That contender: Michael Richards, the actor who played Cosmo Kramer in NBC's 1990s hit Seinfeld. Richards was performing at The Laugh Factory, a Hollywood comedy club, where, after being heckled, he launched into a tirade against an African American in the audience. "Fifty years ago we'd have you upside down with a fucking fork up your ass!" he screamed. "You can talk, you can talk; you're brave now, motherfucker! Throw his ass out!" Richards said, before calling the man the n-word five times in a row, with real rage in his voice. Gossip blog TMZ instantly provided video and a transcript of Richards, along with a photo essay on "Prejudiced Celebs."
The public reaction was swift, furious, and outraged, and Richards quickly began a tour of contrition on The Late Show With David Letterman, where he was introduced by Jerry Seinfeld. Richards then apologized directly to the father confessors of American racial politics, the Reverends Al Sharpton and Jesse Jackson, and went on Jackson's radio show to discuss the incident. The drama was national news and played for more than a week.
After that, the national press knew it had a hit on its hands. Audiences loved it. The new script was a winner.
Back on the east coast, the political world was developing its own version of the new narrative. As is typical for Washington, a k a "Hollywood for Ugly People," the local version had much lower production values. Instead of glamorous actors or grizzled has-beens, it featured a round-faced senator with a big grin who was partial to cowboy boots and the Confederate flag, and who had called a young brown-skinned political tracker with a video camera the odd-sounding, previously unknown word "macaca." In mid-August 2006, as Hollywood was up in arms about Mel Gibson, Democrats in Washington and Democratic northern Virginia took up arms against Virginia Senator George Allen's slur (macaca is a derogatory French term meaning "monkey," which some have said Allen picked up from his French Tunisian mother) against the Indian-American who had filmed him.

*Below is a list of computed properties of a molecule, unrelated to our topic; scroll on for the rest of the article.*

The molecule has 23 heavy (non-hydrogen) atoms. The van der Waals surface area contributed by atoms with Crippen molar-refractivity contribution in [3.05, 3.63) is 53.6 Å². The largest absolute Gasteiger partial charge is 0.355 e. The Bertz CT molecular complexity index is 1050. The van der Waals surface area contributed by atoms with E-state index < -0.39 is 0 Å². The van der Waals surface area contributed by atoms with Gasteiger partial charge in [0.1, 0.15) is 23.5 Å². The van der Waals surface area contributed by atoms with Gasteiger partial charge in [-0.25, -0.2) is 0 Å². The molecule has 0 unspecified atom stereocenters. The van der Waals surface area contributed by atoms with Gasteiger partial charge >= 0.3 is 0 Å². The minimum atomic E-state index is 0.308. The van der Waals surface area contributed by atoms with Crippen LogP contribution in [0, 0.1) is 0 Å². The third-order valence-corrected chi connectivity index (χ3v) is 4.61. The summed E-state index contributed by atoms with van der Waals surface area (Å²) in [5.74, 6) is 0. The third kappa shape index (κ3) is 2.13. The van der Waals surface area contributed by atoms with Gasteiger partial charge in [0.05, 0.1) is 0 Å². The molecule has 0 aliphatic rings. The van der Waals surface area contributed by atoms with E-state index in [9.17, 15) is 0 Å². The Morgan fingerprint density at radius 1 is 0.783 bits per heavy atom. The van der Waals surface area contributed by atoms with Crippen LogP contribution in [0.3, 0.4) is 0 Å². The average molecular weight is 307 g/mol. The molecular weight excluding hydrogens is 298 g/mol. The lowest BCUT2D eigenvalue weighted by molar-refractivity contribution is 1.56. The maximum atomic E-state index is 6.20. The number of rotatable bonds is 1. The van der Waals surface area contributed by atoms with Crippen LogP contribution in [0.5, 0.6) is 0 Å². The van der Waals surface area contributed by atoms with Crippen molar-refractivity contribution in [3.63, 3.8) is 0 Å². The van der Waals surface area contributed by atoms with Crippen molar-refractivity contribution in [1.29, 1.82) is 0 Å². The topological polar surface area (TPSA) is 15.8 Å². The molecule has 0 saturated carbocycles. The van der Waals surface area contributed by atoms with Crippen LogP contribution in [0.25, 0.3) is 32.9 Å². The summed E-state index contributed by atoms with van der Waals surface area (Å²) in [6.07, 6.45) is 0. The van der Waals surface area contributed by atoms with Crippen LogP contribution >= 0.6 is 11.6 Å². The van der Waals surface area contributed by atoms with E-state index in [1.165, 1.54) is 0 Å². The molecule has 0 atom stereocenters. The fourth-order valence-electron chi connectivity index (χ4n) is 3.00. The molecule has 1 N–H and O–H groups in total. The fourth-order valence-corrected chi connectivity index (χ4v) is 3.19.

Allen at first refused to apologize. Then he apologized halfheartedly. Then his campaign manager, Dick Wadhams, appeared to retract the apology. So Allen apologized all over again. Ten days after news of his remark first hit, the controversy had only increased. Allen broke down and called the tracker for his opponent, Jim Webb, to apologize directly. But even that did not end the story.
Because the political arena is less responsive to public opinion than the commercial one, and because it operates by different rules, Allen could not rescue his career by a brief retreat from the public eye, or even by a decisive apology. To save his job, he had to persuade voters to reelect him, despite their newfound suspicions. That meant he'd have to weather two-and-a-half more months of reporters digging up ever-more dirt about his racist past -- including college-football teammates who recalled Allen's use of the n-word -- while trying to soothe voters in the state. It was as if Richards had to go back to The Laugh Factory every single night for two and a half months to try to change the audience's mind.
It didn't work. Between the macaca fracas and the overall national turn against the Republican Party, Allen couldn't stave off Webb. And for the first time in political history, a sitting southern Senator lost his election over a negative racially charged remark. The national audience cheered.